Candide and Summerfolk

Royal National Theatre (London, England)

October 1999

Ed Farolan

When excellence in theatre is mentioned, it is always England that comes to my mind. And this was precisely the experience I had as I watched Candide and Summerfolk performed by the Royal National Theatre of London, England.

The NT, as it is known in England, is a "theatre for the whole nation". But I would go further and say it is a theatre for the world because they not only produce plays by authors from all over the world but also tour different global stages with their plays. Under the direction of Trevor Nunn, the NT ensemble not only tours all of England but also worldwide. A company is currently in New York with Patrick Marber's Closer at the Music Box, and in the past, they have toured different theatres around the world. Hopefully, they could come and perform at our own Vancouver Playhouse or Queen Elizabeth Theatre.

Both Candide and Summerfolk are presently being performed at the Olivier theatre, named after Sir Laurence Olivier who had conceived of the idea of ensemble acting. All actors in the Company play different roles in the different plays during the season. For example, Robert Burt who played Don Isacar in Candide also played as the Complaining Actor in Summerfolk; Ceri Ann Gregory who was the Minister's wife and the Woman of Venice in Candide played the next day as the Servant in Summerfolk, and Gabrielle Jourdan as the Courtesan and Woman of Venice in Candide playing Sonya in Summerfolk. But I was impressed by Beverly Klein who stood out and drew laughs from the audience for her delightful character roles as The Old Woman in Candide and again as Olga Dudakova in Summerfolk.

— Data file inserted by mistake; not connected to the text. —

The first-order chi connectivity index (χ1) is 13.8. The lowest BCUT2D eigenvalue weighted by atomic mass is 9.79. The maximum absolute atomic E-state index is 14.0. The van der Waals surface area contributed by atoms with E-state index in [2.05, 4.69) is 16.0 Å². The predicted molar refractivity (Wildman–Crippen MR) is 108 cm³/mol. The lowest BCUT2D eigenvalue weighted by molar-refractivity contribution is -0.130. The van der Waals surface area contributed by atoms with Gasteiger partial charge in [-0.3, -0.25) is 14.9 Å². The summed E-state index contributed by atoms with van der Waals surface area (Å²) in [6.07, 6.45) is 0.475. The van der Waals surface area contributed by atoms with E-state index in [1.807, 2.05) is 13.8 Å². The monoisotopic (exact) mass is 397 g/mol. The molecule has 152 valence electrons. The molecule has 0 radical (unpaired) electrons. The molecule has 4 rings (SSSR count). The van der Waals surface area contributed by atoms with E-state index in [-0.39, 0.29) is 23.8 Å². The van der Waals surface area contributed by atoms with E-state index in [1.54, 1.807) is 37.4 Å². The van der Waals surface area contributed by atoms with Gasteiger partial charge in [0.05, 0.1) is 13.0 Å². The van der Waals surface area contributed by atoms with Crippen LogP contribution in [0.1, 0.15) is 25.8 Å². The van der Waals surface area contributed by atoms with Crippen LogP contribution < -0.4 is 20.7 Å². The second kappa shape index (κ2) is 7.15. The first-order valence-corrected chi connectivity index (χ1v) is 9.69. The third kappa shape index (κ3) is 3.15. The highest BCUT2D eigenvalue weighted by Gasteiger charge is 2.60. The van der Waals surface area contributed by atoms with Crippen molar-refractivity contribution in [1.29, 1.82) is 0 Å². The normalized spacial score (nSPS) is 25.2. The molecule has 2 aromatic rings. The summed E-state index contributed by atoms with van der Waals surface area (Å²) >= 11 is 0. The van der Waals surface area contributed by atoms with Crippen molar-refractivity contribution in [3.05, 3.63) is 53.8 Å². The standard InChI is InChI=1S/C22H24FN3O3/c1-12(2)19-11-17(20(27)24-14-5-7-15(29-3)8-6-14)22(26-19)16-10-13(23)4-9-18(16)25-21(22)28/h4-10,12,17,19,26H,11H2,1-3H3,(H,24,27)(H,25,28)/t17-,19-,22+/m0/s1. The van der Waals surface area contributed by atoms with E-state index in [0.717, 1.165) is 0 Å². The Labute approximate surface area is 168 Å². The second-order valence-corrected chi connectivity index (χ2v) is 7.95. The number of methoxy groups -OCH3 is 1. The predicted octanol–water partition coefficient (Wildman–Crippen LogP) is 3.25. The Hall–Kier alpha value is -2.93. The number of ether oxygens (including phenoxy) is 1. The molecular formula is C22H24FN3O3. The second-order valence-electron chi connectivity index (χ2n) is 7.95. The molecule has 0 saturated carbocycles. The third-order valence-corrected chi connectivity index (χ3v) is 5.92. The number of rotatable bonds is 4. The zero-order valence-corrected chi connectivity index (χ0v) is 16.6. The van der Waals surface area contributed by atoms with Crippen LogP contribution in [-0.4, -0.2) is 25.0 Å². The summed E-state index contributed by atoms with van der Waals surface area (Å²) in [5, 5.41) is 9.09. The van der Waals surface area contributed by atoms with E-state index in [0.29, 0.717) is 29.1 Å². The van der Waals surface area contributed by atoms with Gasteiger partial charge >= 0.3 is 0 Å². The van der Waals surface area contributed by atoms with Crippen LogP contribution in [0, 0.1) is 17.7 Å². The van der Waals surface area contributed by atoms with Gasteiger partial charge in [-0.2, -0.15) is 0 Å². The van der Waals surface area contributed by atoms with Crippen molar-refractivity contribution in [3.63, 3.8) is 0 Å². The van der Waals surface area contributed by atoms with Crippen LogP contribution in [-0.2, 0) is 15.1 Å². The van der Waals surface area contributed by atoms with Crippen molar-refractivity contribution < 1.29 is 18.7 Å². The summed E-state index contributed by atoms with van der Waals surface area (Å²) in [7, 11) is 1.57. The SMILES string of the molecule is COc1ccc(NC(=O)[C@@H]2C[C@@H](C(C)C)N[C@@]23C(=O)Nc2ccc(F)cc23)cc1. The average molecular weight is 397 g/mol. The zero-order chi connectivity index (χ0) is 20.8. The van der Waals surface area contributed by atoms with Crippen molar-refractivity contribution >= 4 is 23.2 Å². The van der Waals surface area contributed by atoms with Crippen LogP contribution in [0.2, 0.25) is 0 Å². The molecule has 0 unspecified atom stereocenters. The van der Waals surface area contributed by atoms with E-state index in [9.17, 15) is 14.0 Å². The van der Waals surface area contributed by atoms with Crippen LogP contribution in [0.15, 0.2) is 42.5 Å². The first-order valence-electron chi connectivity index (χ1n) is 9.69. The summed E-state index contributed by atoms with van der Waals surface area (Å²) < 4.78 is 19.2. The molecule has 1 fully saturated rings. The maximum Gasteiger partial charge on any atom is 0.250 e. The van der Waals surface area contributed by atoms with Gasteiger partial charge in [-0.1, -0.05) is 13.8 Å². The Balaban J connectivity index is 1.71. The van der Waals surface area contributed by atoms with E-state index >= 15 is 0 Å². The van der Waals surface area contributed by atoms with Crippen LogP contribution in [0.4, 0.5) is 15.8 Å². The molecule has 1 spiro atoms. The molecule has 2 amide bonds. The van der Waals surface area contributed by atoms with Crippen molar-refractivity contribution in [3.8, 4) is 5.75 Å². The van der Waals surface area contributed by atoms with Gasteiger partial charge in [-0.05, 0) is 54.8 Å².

The National Theatre on the banks of the Thames contains three separate theatres seating nearly 2,500. I only had the chance to see The open-stage Olivier where both Candide and Summerfolk are presently being done. The other two theatres are the proscenium stage Lyttleton and the Cottlesloe, a simple and adaptable rectangular room.

Candide which opened at the Olivier last April 13th is a three and a half hour musical adapted by Hugh Wheeler in a new version by John Caird from Voltaire's novel of the same title. Music was composed by Leonard Bernstein with lyrics by Stephen Sondheim, John Latouche, Lillian Hellman, Dorothy Parker and Leonard Bernstein.

This satirical operetta by Bernstein dates from the mid-1950s, a period Bernstein describes as "everything that America stood for seemed to be on the verge of being ground under the heel of Senator Joseph McCarthy...the time of the Hollywood blacklist". But it was playwright Lillian Hellman , one of the lyricists of this operetta, who had suffered more during this McCarthy era, being identified as a communist by the House of Un-American Activities (HUAC) in 1951, refusing to name names and declaring "I cannot and will not cut my conscience to fit this year's fashions."

Hellman and Bernstein would surely have been delighted to see the success of Candide today, particularly by the this excellent NT ensemble. The actors were superb, and Director John Caird, assisted by NT's Artistic Director Trevor Nunn, did a magnificent job in the play's mise-en-scene, thrilling and delighting an audience who shouted "bravos" and were on their feet during curtain call.